Grand Gascon Saintongeois

The Grand Gascon Saintongeois is a fairly new breed of hunting dog that was created by Baron Joseph de Carayon LaTour of the Chateau Virelade during the mid 19th century…

This breed is the living progeny of the now extinct Saintongeois Hound and the Grand Bleu de Gascogne.


This breed has the characteristics and the physical features of the two breeds from where it was developed. The Grand Gascon Saintongeois is first and foremost a hunting breed, one that has great strength, staying power, an ultra sensitive smell, a deep powerful voice and great perseverance that makes the breed a competent hunter of large game like deer, wild boar and foxes. This dog is cunning and intelligent, well able to maneuver and drive the game to the point of the hunter’s gun. The Grand Gascon Saintongeois that was originally developed to hunt roe deer because of its speed may not be as large as the Grand Bleu de Gascogne but it has a more elastic gallop. These dogs will hunt in packs or individually and it can not be avoided that cuts and nicks will result from working in dense vegetation. Wounds and scars that would result from encounters with bigger game are considered to be honorable wounds and show the courageous nature of this breed.

At a glance one will notice and be impressed by the Grand Gascon Saintongeois’ muscular physique and elegant appearance. This is a proud breed that carries itself in a dignified manner. A Grand Gascon Saintongeois would commonly have a predominantly white coat that is made impressive by black markings that covers the sides of the head and the ears, pale tan cheeks, tan markings inside the ears and tan dots over the eyes.

In January 1, 1993, the Grand Gascon Saintongeois was officially recognized by the United Kennel Club. This breed is valued by hunters in France but it has not gained recognition from other countries. This outstanding hunting breed is on the brink of extinction.



Breed:  Grand Gascon Saintongeois

Alternative names:  Gascon Saintongeois Virelade Hound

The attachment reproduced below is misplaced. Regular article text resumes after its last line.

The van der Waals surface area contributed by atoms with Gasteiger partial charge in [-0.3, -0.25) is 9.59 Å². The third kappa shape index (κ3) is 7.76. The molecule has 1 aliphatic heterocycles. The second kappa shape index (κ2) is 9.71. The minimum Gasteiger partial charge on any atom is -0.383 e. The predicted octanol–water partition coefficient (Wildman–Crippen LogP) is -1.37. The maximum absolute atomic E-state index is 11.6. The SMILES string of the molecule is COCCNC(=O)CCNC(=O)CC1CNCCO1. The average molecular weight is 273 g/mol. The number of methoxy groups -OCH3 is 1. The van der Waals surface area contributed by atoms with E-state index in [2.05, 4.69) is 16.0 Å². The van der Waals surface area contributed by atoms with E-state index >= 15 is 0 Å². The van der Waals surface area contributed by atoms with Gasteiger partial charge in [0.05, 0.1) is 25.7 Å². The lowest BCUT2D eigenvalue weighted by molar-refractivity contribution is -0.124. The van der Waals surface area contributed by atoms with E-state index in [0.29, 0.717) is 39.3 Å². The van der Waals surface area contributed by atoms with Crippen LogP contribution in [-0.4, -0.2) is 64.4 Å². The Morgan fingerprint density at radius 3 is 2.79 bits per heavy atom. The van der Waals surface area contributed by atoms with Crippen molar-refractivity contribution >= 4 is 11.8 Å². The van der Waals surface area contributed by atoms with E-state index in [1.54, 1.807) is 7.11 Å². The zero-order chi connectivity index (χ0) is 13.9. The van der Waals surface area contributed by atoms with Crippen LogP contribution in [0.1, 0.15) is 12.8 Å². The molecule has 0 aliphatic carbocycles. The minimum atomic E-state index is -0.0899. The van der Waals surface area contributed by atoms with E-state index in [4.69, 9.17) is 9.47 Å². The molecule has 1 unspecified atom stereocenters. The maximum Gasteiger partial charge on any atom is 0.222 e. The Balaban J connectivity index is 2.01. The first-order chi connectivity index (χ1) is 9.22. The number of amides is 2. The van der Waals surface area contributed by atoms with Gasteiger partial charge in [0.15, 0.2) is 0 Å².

Height (male/female):  25.5-28 inches (65-72 cm) / 25.5-28 inches (65-72 cm)

Weight (male/female):  66-71 pounds (30-32 kg) / 66-71 pounds (30-32 kg)

Life expectancy

Litter size


Gascogni standart:

Utilization: Great Gascon Saintongeois: Dog used for shooting and sometimes hunting big game but also hare; generally with the pack or alone as a sleuth.

Small Gascon Saintongeois: Versatile dog used for shooting. Its origins make it a hare specialist but also a good hunter of big game.

Classification F.C.I.:  Groupe 6 Scenthounds.

Great G.S.: Section 1.1 Large sized scenthounds. With working trial.

Small G.S.: Section 1.2 Medium sized scenthounds. With working trial.


Brief historical summary:

Great G.S.: In the middle of the 19th century the Count Joseph de Carayon-Latour, wanting to regenerate the declining breed of the Hound of Saintonge, crossed the last descendants with the Bleu de Gascogne of Baron Ruble, thus creating the Gascon Saintongeois but causing the extinction of the Hound of Saintonge.

Small G.S.: In the middle of the 20th century some hunters from the South West of France selected the smallest subjects from their litters of Great Gascon Saintongeois and thus created this variety, intended originally for hare hunting.


General appearance:

Great G.S.:  Very well constructed dog, giving at the same time an impression of strength and elegance. Very French in type with regard to the head, coat and expression.

Small G.S.:  Medium sized dog, well proportioned and distinguished.


Important proportions:

Height at the withers/scapular-ischial length, ratio 10/10.5 Length of muzzle equal to that of the skull.



Pack hound par excellence, fine-nosed, wide-casting and endowed with a very sonorous voice. Joins the pack instinctively. Calm, affectionate and amenable to orders.

Head:  The lines of the skull and the muzzle are divergent.


Cranial region:

Skull:  Seen from the front, domed and rather narrow; the occipital protuberance is well defined. Seen from above, the back of the skull is of a pronounced ogival shape.

Stop:  Only slightly pronounced.


Facial region:

Nose:  Black, well developed; nostrils well opened.

Lips:  Covering the lower jaw; corners discreet. The edges of the lips are black.

Muzzle:  Strong; slightly convex.

Jaws:  Scissor bite. Incisors are set well square to the jaws.

Cheeks:  Lean.

Eyes:  Oval shape; brown. Edges of eyelids are black. Gentle and trusting expression.